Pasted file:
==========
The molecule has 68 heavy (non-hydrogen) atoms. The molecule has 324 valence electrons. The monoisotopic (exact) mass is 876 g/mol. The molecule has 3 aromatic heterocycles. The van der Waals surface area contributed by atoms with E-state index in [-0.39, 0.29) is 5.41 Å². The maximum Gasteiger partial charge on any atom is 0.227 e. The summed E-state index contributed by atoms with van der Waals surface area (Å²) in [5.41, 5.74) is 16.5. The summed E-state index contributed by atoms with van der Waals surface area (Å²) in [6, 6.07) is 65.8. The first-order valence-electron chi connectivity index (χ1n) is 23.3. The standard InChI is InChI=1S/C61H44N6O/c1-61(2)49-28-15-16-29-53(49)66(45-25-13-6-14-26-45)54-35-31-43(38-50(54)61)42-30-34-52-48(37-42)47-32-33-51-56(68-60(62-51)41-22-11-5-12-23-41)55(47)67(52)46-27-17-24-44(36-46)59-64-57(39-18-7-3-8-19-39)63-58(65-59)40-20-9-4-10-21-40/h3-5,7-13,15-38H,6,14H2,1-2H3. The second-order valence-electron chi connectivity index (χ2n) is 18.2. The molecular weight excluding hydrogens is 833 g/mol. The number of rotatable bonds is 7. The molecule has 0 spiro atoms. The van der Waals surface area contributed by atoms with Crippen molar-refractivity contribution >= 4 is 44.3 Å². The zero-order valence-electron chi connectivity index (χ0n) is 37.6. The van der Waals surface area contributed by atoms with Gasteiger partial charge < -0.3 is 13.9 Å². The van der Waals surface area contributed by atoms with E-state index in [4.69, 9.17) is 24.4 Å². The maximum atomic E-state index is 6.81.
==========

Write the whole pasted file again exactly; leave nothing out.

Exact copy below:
The molecule has 68 heavy (non-hydrogen) atoms. The molecule has 324 valence electrons. The monoisotopic (exact) mass is 876 g/mol. The molecule has 3 aromatic heterocycles. The van der Waals surface area contributed by atoms with E-state index in [-0.39, 0.29) is 5.41 Å². The maximum Gasteiger partial charge on any atom is 0.227 e. The summed E-state index contributed by atoms with van der Waals surface area (Å²) in [5.41, 5.74) is 16.5. The summed E-state index contributed by atoms with van der Waals surface area (Å²) in [6, 6.07) is 65.8. The first-order valence-electron chi connectivity index (χ1n) is 23.3. The standard InChI is InChI=1S/C61H44N6O/c1-61(2)49-28-15-16-29-53(49)66(45-25-13-6-14-26-45)54-35-31-43(38-50(54)61)42-30-34-52-48(37-42)47-32-33-51-56(68-60(62-51)41-22-11-5-12-23-41)55(47)67(52)46-27-17-24-44(36-46)59-64-57(39-18-7-3-8-19-39)63-58(65-59)40-20-9-4-10-21-40/h3-5,7-13,15-38H,6,14H2,1-2H3. The second-order valence-electron chi connectivity index (χ2n) is 18.2. The molecular weight excluding hydrogens is 833 g/mol. The number of rotatable bonds is 7. The molecule has 0 spiro atoms. The van der Waals surface area contributed by atoms with Crippen molar-refractivity contribution >= 4 is 44.3 Å². The zero-order valence-electron chi connectivity index (χ0n) is 37.6. The van der Waals surface area contributed by atoms with Gasteiger partial charge < -0.3 is 13.9 Å². The van der Waals surface area contributed by atoms with E-state index in [4.69, 9.17) is 24.4 Å². The maximum atomic E-state index is 6.81.